Last night’s leaders’ debate between Boris Johnson and Jeremy Corbyn may not have seen any knock-out blows, but it has seen Twitter deliver a dressing down to one side.
For the duration of the ITV debate, the CCHQ (Conservative Campaign Headquarters) Twitter account renamed itself “factcheckUK”, and replaced its logo and banner with a different colourscheme and branding, while maintaining its ‘verified’ tick. It then proceeded to rubbish claims made by Jeremy Corbyn in real time, and retweet positive tweets about the prime minister.
Although the name and logo has now returned, this is an idea of the kind of content the @CCHQPress account was tweeting during the debate:
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In 2018, Twitter began to lock accounts if they changed their name to “Elon Musk”, but the company decided tough words were enough on this occasion. “We have global rules in place that prohibit behavior that can mislead people, including those with verified accounts,” a Twitter spokesperson told the BBC. “Any further attempts to mislead people by editing verified profile information — in a manner seen during the UK Election Debate — will result in decisive corrective action.”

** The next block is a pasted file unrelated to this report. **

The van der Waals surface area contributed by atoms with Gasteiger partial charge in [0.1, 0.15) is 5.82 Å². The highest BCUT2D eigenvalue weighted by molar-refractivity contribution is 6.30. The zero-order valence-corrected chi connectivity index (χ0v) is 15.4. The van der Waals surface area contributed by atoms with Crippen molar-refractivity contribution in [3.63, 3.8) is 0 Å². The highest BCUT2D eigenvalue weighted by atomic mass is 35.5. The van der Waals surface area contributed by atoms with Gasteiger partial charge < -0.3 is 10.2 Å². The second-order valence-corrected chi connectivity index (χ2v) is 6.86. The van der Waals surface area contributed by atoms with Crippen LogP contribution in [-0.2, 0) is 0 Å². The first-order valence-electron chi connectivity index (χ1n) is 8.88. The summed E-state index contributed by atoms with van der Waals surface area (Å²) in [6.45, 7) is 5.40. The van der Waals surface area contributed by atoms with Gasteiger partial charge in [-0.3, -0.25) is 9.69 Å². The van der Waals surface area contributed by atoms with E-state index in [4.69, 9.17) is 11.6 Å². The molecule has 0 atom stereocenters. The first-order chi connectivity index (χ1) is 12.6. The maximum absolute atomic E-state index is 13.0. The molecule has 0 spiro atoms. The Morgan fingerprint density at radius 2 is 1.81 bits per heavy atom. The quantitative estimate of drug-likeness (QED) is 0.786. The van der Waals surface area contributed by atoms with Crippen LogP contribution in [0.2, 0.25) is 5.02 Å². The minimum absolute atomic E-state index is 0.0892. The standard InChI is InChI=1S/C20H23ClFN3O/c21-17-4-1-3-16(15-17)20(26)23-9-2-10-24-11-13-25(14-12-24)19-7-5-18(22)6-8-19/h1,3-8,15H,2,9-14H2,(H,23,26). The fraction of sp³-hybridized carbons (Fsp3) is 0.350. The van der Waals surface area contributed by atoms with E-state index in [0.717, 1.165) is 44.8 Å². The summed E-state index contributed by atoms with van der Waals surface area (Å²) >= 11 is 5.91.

Independent fact-check charity Full Fact was one of the first to call the Conservative Party out on Twitter, tweeting: “It is inappropriate and misleading for the Conservative press office to rename their twitter account ‘factcheckUK’ during this debate. Please do not mistake it for an independent fact checking service such as @FullFact, @FactCheck or @FactCheckNI.” This message alone was retweeted over 18,000 times, while messages from the @CCHQPress rebrand maxed out in the low hundreds, suggesting something of a backfire.
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Despite this, Conservative Party chairman James Cleverley was unrepentant when challenged on the move on Sky News later that night. “We made it absolutely clear it is the Conservative party website. We were checking the claims put forward,” he said.
Social networks are very much in the spotlight this election, with Twitter banning all political adverts, and Facebook revealing it won’t be doing any fact checking of campaign adverts.